The European Commission recently presented the 2030 policy framework for climate and energy, where expectations are that by 2030, the share of renewable energy will be of at least 27%. In this respect, the recent years European policies on biomass have driven consumption of wood pellets up to new records every year.
For example, consumption of wood pellets in the European Union increased almost 4 times from 2006 to 2013 (from 4,6 million tonnes, up to 16 million in 2013). Based on the targets set by the European authorities, some forecasts, like the one of the European Biomass Association (AEBIOM), predict that by 2020 consumption of wood pellets in the EU will reach 50-80 million tonnes. One thing is clear: with the new renewable energy targets set by the European authorities, some of the EU countries will become dependent on imports, as production has slowed down since 2010 and is now around an estimated (2013) 10 million tonnes (9,2 million t in 2010). Thus, imports boomed again in 2013 and grew in volume by 32% as compared to the previous year, passing the 10 million tonnes mark, and reaching 11,05 mil. tonnes. In value, the increase is of 32% (EUR 1,66 billion).
In Europe, there are two main drivers that support this spectacular forecast. First there are the conversion plans from coal to biomass of large power plants, especially in the UK. And second, the efforts of many European countries to increase the share of renewable energy in their heating sectors.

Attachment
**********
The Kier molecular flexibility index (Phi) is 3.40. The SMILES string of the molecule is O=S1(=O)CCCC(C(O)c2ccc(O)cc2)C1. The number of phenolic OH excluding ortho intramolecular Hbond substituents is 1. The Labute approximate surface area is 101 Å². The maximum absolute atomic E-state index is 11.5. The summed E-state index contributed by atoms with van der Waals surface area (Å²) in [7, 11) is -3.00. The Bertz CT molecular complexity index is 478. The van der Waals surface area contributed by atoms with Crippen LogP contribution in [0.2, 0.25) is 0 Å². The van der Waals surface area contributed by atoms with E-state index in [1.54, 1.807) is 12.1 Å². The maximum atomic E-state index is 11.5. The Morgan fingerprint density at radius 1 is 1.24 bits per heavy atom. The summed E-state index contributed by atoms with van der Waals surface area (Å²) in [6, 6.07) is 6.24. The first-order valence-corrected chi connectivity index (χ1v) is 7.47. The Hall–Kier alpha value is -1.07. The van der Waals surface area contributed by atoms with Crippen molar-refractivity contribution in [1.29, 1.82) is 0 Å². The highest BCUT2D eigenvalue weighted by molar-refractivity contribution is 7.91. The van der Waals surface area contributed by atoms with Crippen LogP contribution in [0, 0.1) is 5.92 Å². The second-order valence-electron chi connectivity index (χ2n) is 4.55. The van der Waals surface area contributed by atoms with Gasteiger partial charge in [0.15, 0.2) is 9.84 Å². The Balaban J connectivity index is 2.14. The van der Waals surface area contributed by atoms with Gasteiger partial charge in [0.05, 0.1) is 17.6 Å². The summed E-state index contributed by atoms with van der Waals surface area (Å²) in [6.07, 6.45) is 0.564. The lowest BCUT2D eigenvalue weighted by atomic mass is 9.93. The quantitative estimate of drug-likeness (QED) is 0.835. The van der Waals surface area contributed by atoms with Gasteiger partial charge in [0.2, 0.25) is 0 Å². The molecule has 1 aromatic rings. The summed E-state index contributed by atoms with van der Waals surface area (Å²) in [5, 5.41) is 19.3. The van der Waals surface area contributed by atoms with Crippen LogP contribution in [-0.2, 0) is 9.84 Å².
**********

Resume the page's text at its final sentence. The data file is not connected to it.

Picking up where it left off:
On these two facts, demand is quite divided in the EU: the UK, the Netherlands and Belgium have opted to meet part of their renewable energy obligations by the use of biomass for the generation of electricity. Therefore, these three countries are mainly using pellets for power plants. Conversely, in Germany, Austria, Italy, France and Sweden, wood pellets are mainly used in small-scale private residential and industrial boilers for heating. In Denmark, which is the second European wood pellets consumer (after the UK), pellets are used both in small boilers in private homes or medium-sized district heating plants, but also in large combined heating and power (CHP) plants.
This trend goes not without controversy. The amount of economic stimulus towards wood pellets has created distorsions in the marketplace affecting other industries also dependent on timber production. One thing is clear, there is no simple answer to this controversy. Please let us know what you think…